The Community Grocer operates 'weekly affordable fresh food markets to support healthy connected communities' across Melbourne.
With the Grocer's profile and importance growing - especially during the pandemic - the group's founder, Russell Shields (left), was instrumental in coordinating fresh food deliveries earlier this week to the towers in lockdown in inner-Melbourne.
We checked in to see how he and his team are going.
What’s been happening the last few days with The Community Grocer?
Well, we have been absolutely flat out.
We liaised with the Department of Health on Saturday afternoon and they asked The Community Grocer to provide culturally appropriate fresh produce to the towers who had been placed into hard lockdown.
I immediately contacted our social enterprise partners within The Moving Feast network to mobilise and deliver.
On top of our existing wholesale supplier, i spoke with Melbourne Farmers Market CEO and Founder Miranda Sharp who then rang around like crazy to help us fill the boxes and ensuring we were doing all we can to support local farmers.
We utilised the warehouse and team of another social enterprise Fruit2Work and delivered 500 boxes of culturally appropriate fresh produce first thing Monday morning, including 500 dozen free range eggs, and another 500 on Tuesday morning.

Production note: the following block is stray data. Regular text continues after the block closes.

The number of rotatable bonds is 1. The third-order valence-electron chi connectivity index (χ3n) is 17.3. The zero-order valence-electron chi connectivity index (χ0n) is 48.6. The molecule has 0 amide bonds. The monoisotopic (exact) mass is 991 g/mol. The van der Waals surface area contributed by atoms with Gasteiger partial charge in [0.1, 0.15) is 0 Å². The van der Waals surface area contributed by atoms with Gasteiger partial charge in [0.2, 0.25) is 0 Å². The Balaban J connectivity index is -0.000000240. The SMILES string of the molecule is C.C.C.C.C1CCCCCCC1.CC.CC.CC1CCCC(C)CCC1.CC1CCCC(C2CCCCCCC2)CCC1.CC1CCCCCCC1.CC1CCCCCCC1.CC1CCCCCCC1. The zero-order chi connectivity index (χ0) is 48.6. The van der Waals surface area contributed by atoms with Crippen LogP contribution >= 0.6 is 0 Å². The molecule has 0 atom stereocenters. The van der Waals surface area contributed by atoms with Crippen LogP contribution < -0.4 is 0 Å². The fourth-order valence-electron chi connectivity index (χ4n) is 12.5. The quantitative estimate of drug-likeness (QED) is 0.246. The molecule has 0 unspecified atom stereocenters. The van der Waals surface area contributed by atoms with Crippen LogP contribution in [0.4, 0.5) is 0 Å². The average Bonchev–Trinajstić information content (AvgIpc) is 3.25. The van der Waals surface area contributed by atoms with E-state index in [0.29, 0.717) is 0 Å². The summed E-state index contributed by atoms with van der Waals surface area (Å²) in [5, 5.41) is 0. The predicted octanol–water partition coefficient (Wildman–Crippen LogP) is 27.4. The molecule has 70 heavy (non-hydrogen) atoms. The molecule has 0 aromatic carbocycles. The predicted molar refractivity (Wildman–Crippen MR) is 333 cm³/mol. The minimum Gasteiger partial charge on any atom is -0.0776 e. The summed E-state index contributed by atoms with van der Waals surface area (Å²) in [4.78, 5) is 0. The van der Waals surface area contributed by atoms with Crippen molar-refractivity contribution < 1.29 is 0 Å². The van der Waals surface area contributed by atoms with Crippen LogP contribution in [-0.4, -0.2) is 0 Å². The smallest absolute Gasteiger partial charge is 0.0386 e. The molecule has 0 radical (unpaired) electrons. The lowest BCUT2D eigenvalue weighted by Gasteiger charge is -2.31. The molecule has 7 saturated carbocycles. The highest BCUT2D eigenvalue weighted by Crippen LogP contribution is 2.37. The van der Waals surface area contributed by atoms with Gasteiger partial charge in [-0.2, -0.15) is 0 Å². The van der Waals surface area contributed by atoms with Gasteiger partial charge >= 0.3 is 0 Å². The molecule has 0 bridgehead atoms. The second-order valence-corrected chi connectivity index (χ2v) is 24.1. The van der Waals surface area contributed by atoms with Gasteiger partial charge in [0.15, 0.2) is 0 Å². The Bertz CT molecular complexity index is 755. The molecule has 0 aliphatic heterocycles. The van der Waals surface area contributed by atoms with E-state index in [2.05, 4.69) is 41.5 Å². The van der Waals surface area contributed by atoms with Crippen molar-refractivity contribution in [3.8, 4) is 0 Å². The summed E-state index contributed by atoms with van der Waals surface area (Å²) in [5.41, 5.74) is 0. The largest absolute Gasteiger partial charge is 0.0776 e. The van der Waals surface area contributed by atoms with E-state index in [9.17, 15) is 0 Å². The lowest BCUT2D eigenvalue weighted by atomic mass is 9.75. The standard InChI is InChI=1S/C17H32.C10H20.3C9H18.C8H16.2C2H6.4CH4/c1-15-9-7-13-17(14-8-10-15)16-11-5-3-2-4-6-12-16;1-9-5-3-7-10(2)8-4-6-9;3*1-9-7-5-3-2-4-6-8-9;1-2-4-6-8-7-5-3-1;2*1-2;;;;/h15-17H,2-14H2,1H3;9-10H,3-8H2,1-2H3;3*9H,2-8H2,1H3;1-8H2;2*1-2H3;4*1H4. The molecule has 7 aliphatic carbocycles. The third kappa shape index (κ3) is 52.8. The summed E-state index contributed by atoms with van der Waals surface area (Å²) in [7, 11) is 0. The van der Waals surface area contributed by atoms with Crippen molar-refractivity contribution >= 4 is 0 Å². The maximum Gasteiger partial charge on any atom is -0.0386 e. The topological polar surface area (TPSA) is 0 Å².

2. What have you learned about yourself during the pandemic?
I had forgotten I had the ability to respond so quickly in a crisis. I was surprised, to be honest, of my ability to be calm under pressure, it was like I was back in full service mode, that hospo mentality kicked in (Russell worked in hospitality for 15 years).
And I also realised the strength of my network. My network is stronger than I realised and they all came together very quickly with a common purpose to help and support. It was amazing to lead and be a part of.
I’ve also learned over the past months that I’m not very good when I’m socially isolated. Not sitting at the bar, chatting with people, talking over a coffee, I need that. I’ve found that really hard.
3. How are you and your team?
As a team we’re always positive but we are also pretty tired.
Between delivering what we’ve had to as part of our regular work through the lockdown we’ve also had to battle to keep our team safe - emotionally and physically - and that takes its toll.
Working with the community the way we do, we hear stories of people doing it really tough, so in the bigger picture, we’re good. When you look at the people living in public and social housing - that’s their home, and you see how challenging an environment that can be, that helps put things in perspective, and their resilience, warmth and hope are a real inspiration.